Wellesley Schools Summary: Bias Reporting System Under Review; masking update; superintendent support discussed


The Wellesley School Committee meeting last week (November 9) ran the gamut. Here’s a recap, though watch the entire meeting via the Wellesley Media recording embedded below to fill in the blanks… including an update on anti-bullying efforts in schools.

Paused Bias Reporting System

Supt. Dr. David Lussier read the following statement:

“Earlier today, I temporarily canceled bias-based reporting procedures within Wellesley Public Schools. This temporary cancellation gives us the opportunity to fully review and update the procedure to ensure that it is both consistent with recent case law, including Mahanoy Area School District v. BL, the so-called “cheerleader case” decided by the United States Supreme Court in June, and protects the important work we do here at WPS. In the near future, I will provide the School Board with a modified and updated reporting procedure that strengthens our ability to handle and respond to incidents of bias and discrimination in a manner consistent with the constitutional protections to which WPS students are entitled. . By undertaking this review, we renew our commitment to promote diversity, equity and inclusion within our schools and to provide equal educational opportunities and a safe learning environment for all students, faculty and staff. . We also understand that this temporary decision may affect some of our students, staff and faculty more than others. We recognize that these impacts have educational implications and that we as educators and administrators need to be aware of these implications. We also confirm that all district policies regarding bullying, threatening, harassment and discrimination remain in full effect. Students who witness or believe they are victims of such behavior should continue to report such incidents of bullying, threats, harassment, or discrimination to any WPS staff member or trusted adult in the district.

WPS removed content from its “Responding to bias-based incidents” page, but it is still available here.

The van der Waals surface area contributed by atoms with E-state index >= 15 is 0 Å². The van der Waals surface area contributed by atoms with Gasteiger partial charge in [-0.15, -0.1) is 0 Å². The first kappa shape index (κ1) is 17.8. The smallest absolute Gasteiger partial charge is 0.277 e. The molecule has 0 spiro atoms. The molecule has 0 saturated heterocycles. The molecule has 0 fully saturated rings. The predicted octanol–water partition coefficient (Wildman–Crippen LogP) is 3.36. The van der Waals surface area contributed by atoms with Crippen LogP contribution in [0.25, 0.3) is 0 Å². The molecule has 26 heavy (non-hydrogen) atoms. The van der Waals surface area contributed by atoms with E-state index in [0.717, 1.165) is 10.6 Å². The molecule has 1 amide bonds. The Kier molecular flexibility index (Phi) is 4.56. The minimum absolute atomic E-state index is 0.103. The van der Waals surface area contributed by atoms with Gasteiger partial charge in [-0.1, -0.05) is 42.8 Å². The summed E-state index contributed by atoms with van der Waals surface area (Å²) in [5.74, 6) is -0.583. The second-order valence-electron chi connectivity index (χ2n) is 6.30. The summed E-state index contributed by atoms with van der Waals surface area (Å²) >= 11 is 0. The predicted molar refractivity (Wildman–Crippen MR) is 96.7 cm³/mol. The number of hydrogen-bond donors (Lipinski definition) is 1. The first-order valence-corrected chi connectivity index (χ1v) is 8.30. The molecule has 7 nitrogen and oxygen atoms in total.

Bias-based incident reporting procedures have been a hot topic for those attacking the school system’s approach to dealing with racial and bias issues.

Masking Update

The school committee meeting began with several residents sharing their thoughts on the school’s masking mandate, and a related topic protocol of agreement (non-updated version) between the district and the teachers’ union. The public also voted on this agreement at a recent board of health meeting, raising concerns that the agreement will lock the district into mask-wearing throughout the school year, even if the COVID-19 situation improves significantly as young children start to get used to it. vaccinate.

The states The Ministry of Primary and Secondary Education has extended the term until January 15, although some districts require waivers drop the mask mandate.

Lussier tried to assure the public that the Wellesley deal would not lock in the district and that the ability to update the masking rules would be available through discussions between the union and the school district. “The biggest concern we’ve heard is whether or not this MoA reflects a mask mandate, that if we accept it the masks won’t come off until the summer, and that’s really not the case. “, said Lussier. The agreement reflects the current state and the fact that the state has not defined ways to move away from the mandate, he said.

Director of Human Resources, Monica Visco, reviewed some updates to the agreement which clarified that the terms of the agreement remain open for negotiation.

“Next steps in the mask mandate” is among the items on the agenda for the November 16 school committee meeting.

Wellesley parents of young students are trying to do their part to stop the spread of COVID-19. Vaccination clinics for 5-11 year olds to be held at Sprague Elementary School this week have filled up quickly, and another may be on the way.

The vote of confidence for the superintendent will wait

The school committee ended their meeting by presenting a draft statement of support for Lussier (embedded below) following recent calls from a member of the public for him to lose his job in light of how WPS dealt with issues such as bullying.

A member of the committee had to leave the meeting early, and a member who was supporting Lussier was not sure that such a statement would send the right message. The committee therefore decided to suspend the vote.

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